By substituting non-renewable construction materials such as steel and concrete with wood-based materials, it is possible to lower carbon dioxide emissions and use natural resources more resourcefully.
A recent, large-scale project at Linnaeus University, in partnership with 15 companies in the wood and construction sectors, will boost the competitiveness of cross-laminated timber as a material for future construction needs.
Construction and use of buildings are two human activities that have the largest impact on the environment. Approximately half of all extracted material resources are used for this and it produces about one-third of all emissions of carbon dioxide in the EU.
Therefore, to replace non-renewable materials like concrete, steel, and brick with wood-based materials has great potential. It can help us reduce our carbon footprint in a cost-efficient way and make use of our natural resources in a more efficient way.
Thomas Bader, Professor of Building Technology, Linnaeus University
The new project’s manager Bader aims to promote the use of cross-laminated timber (CLT) in high-rise buildings. CLT can be likened to plywood, but on a larger scale, three to nine layers with a thickness of 12–45 mm, huge wood boards positioned perpendicular to each other. It can be used as a structural element in floors, beams, and walls.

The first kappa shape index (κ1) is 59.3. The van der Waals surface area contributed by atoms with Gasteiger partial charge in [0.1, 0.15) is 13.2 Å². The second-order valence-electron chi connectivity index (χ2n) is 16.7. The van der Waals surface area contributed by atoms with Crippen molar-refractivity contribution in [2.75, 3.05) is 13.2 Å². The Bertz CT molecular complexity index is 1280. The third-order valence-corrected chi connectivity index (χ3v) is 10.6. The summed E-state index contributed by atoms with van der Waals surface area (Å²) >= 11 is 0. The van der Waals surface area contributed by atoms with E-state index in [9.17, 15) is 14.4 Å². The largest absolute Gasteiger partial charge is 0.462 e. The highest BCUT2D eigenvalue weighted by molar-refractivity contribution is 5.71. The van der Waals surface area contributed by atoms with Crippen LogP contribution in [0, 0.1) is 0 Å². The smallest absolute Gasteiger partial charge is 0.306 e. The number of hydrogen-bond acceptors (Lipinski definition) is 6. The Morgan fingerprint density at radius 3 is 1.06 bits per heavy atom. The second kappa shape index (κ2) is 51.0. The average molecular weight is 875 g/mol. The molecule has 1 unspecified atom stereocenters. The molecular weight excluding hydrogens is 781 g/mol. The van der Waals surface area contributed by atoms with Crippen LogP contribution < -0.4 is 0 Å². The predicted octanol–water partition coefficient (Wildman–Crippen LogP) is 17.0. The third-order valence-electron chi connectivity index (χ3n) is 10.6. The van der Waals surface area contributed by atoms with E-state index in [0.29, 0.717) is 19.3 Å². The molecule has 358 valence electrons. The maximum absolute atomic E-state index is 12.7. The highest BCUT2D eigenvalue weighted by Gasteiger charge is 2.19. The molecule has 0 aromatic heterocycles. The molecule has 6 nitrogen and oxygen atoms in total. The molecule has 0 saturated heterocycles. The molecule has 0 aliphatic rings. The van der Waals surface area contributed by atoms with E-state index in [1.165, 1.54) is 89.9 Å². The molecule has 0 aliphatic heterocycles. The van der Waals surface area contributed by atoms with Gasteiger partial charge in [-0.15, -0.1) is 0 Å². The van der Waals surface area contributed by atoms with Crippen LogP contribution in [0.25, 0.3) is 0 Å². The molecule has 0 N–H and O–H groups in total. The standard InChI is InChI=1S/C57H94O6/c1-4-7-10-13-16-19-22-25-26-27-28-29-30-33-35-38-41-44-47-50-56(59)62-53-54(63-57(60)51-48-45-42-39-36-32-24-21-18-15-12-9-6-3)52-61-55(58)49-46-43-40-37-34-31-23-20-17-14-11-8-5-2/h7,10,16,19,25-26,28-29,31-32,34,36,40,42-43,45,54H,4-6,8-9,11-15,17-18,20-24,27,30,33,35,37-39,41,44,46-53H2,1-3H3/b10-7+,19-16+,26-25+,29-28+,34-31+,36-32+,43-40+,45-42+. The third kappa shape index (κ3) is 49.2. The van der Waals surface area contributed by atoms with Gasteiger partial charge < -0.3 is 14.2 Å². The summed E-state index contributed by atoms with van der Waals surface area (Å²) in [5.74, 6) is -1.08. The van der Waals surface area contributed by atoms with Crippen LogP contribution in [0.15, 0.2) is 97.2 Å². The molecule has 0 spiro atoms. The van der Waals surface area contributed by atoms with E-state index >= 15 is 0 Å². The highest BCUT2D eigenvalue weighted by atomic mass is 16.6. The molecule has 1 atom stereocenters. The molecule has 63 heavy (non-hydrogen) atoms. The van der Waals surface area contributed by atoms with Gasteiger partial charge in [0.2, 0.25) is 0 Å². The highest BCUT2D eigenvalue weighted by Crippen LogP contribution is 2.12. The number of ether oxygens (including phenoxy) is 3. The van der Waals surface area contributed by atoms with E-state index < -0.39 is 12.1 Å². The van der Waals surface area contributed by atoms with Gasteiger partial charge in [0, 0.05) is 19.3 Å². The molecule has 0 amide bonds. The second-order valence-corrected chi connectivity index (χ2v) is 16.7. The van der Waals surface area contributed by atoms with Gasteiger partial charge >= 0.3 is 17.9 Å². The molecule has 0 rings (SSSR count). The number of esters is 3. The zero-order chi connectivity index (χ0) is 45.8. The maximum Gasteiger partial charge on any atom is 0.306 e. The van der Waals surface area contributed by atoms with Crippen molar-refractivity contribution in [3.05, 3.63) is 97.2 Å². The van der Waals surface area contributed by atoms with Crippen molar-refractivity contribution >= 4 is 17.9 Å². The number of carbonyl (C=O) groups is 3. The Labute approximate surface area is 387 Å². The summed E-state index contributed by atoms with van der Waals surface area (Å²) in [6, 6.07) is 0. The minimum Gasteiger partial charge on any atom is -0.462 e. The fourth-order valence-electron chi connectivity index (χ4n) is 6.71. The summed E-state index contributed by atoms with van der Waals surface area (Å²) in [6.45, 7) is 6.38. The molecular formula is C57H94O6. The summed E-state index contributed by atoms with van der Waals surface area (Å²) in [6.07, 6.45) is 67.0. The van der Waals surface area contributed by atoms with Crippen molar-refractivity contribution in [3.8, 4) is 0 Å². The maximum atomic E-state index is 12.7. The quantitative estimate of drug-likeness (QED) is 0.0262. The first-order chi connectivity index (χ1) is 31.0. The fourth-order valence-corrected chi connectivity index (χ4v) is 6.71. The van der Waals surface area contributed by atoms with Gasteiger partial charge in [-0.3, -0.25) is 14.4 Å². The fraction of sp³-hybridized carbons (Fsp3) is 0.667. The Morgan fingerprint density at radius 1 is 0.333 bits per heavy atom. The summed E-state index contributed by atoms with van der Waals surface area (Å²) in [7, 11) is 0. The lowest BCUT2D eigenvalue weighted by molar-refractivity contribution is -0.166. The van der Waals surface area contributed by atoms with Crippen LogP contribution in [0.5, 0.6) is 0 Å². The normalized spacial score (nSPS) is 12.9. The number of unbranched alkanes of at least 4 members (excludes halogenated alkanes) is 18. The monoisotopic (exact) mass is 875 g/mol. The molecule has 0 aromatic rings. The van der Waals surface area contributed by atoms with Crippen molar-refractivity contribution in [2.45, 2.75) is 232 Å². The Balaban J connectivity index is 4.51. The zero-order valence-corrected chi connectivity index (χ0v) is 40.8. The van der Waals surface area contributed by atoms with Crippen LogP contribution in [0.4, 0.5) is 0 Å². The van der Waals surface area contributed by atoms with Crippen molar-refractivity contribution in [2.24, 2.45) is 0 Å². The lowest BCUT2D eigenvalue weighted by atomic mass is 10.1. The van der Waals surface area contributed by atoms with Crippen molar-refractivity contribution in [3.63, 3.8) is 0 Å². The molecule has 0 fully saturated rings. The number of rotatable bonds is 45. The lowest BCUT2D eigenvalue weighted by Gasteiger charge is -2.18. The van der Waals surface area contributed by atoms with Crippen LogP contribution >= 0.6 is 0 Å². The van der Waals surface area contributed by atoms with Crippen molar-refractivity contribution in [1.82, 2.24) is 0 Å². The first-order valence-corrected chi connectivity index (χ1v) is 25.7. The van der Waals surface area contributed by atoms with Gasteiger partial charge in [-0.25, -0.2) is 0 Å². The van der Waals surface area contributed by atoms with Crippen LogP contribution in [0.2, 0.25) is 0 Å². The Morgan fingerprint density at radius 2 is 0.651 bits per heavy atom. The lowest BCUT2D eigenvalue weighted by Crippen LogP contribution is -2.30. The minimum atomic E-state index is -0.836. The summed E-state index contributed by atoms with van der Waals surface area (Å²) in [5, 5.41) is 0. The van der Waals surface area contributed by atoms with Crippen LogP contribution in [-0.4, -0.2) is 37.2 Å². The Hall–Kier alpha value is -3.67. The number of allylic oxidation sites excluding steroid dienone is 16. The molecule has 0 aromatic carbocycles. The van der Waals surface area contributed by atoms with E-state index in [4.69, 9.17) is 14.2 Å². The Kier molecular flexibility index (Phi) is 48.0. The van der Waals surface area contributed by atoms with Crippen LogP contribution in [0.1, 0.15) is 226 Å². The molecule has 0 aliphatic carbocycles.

In the project, Linnaeus University scientists, along with the wood and construction sectors, will examine how cross-laminated timber can be produced so as to obtain ideal properties. The project also comprises the design of connections to be able to easily construct and deconstruct CLT structures.
Furthermore, measuring techniques and models will also be created to enable the assessments of CLT buildings in the long run and perform life cycle analyses of both individual components and entire buildings.
“It is about increasing the competitiveness of cross-laminated timber products and, in that way, contribute to a green transformation of the construction industry. We want to point out the possibilities, strengths, and advantages of CLT both scientifically and practically. Not just from an environmental point of view, but also economically and construction-wise,” stated Bader.
The project has been given SEK 11.5 million by The Knowledge Foundation, and will commence in October and go on for four years. The project is well secured within the wood and construction sector—the 15 participating companies will contribute with stakes comparable to SEK 14.2 million.
CLT has a lot of development potential, partly concerning how it is used in the construction of buildings, and partly concerning how the boards are manufactured to maximise the gain from the raw material. The results from the project will be of benefit to us, but what is more important is that the timber and the construction industry gets access to the results through, for instance, new standards. Common standards benefit the use of CLT and that’s also the main motive of Södra Wood’s venture.
Tomas Bengtsson, Production Technology Manager, Södra Wood